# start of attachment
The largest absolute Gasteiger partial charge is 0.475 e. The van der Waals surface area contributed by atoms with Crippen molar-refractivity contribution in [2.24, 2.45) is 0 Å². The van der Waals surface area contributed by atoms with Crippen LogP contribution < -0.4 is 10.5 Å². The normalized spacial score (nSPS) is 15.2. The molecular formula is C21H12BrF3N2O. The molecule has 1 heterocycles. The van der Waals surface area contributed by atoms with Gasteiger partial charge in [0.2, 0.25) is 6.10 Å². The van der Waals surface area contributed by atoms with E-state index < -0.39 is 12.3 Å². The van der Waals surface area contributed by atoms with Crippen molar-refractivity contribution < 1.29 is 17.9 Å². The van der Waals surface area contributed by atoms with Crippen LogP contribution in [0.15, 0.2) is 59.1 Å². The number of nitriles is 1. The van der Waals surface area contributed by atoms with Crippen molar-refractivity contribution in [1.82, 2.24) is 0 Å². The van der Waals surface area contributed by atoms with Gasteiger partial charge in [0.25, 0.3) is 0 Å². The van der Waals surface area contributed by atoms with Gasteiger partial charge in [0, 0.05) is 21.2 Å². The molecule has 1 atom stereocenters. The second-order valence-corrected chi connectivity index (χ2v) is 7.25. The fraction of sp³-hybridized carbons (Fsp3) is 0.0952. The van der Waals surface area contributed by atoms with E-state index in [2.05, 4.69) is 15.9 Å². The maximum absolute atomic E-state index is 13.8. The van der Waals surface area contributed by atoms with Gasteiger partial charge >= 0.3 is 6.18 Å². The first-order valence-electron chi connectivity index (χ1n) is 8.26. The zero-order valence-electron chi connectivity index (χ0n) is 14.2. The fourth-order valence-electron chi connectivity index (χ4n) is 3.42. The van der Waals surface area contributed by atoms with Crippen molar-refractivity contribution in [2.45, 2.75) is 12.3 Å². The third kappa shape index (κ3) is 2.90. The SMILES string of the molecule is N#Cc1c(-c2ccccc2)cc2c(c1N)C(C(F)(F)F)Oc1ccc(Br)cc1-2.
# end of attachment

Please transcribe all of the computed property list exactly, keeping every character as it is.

The largest absolute Gasteiger partial charge is 0.475 e. The van der Waals surface area contributed by atoms with Crippen molar-refractivity contribution in [2.24, 2.45) is 0 Å². The van der Waals surface area contributed by atoms with Crippen LogP contribution < -0.4 is 10.5 Å². The normalized spacial score (nSPS) is 15.2. The molecular formula is C21H12BrF3N2O. The molecule has 1 heterocycles. The van der Waals surface area contributed by atoms with Gasteiger partial charge in [0.2, 0.25) is 6.10 Å². The van der Waals surface area contributed by atoms with E-state index < -0.39 is 12.3 Å². The van der Waals surface area contributed by atoms with Crippen molar-refractivity contribution < 1.29 is 17.9 Å². The van der Waals surface area contributed by atoms with Crippen LogP contribution in [0.15, 0.2) is 59.1 Å². The number of nitriles is 1. The van der Waals surface area contributed by atoms with Crippen molar-refractivity contribution in [1.82, 2.24) is 0 Å². The van der Waals surface area contributed by atoms with Gasteiger partial charge in [0.25, 0.3) is 0 Å². The van der Waals surface area contributed by atoms with Gasteiger partial charge in [0, 0.05) is 21.2 Å². The molecule has 1 atom stereocenters. The second-order valence-corrected chi connectivity index (χ2v) is 7.25. The fraction of sp³-hybridized carbons (Fsp3) is 0.0952. The van der Waals surface area contributed by atoms with E-state index in [2.05, 4.69) is 15.9 Å². The maximum absolute atomic E-state index is 13.8. The van der Waals surface area contributed by atoms with Gasteiger partial charge >= 0.3 is 6.18 Å². The first-order valence-electron chi connectivity index (χ1n) is 8.26. The zero-order valence-electron chi connectivity index (χ0n) is 14.2. The fourth-order valence-electron chi connectivity index (χ4n) is 3.42. The van der Waals surface area contributed by atoms with Crippen molar-refractivity contribution in [2.45, 2.75) is 12.3 Å². The third kappa shape index (κ3) is 2.90. The SMILES string of the molecule is N#Cc1c(-c2ccccc2)cc2c(c1N)C(C(F)(F)F)Oc1ccc(Br)cc1-2.